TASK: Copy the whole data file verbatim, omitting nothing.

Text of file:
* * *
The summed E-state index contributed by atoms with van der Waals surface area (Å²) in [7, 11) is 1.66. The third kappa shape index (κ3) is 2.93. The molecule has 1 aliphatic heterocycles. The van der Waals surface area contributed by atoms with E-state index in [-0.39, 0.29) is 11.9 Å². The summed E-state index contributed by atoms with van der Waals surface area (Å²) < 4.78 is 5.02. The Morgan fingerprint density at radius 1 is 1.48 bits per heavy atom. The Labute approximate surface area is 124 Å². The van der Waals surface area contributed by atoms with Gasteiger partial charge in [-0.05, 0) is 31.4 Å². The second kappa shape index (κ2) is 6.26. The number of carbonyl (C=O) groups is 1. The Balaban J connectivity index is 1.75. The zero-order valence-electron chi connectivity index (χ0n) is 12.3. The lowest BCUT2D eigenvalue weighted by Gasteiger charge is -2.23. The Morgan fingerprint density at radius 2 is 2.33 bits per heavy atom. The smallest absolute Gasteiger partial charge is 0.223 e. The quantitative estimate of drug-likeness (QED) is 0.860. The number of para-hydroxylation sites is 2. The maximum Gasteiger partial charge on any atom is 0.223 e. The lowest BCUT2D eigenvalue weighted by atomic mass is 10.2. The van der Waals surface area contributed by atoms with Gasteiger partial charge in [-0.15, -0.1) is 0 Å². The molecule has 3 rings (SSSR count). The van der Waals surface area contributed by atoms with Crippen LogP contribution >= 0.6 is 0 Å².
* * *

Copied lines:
The summed E-state index contributed by atoms with van der Waals surface area (Å²) in [7, 11) is 1.66. The third kappa shape index (κ3) is 2.93. The molecule has 1 aliphatic heterocycles. The van der Waals surface area contributed by atoms with E-state index in [-0.39, 0.29) is 11.9 Å². The summed E-state index contributed by atoms with van der Waals surface area (Å²) < 4.78 is 5.02. The Morgan fingerprint density at radius 1 is 1.48 bits per heavy atom. The Labute approximate surface area is 124 Å². The van der Waals surface area contributed by atoms with Gasteiger partial charge in [-0.05, 0) is 31.4 Å². The second kappa shape index (κ2) is 6.26. The number of carbonyl (C=O) groups is 1. The Balaban J connectivity index is 1.75. The zero-order valence-electron chi connectivity index (χ0n) is 12.3. The lowest BCUT2D eigenvalue weighted by Gasteiger charge is -2.23. The Morgan fingerprint density at radius 2 is 2.33 bits per heavy atom. The smallest absolute Gasteiger partial charge is 0.223 e. The quantitative estimate of drug-likeness (QED) is 0.860. The number of para-hydroxylation sites is 2. The maximum Gasteiger partial charge on any atom is 0.223 e. The lowest BCUT2D eigenvalue weighted by atomic mass is 10.2. The van der Waals surface area contributed by atoms with Gasteiger partial charge in [-0.15, -0.1) is 0 Å². The molecule has 3 rings (SSSR count). The van der Waals surface area contributed by atoms with Crippen LogP contribution >= 0.6 is 0 Å².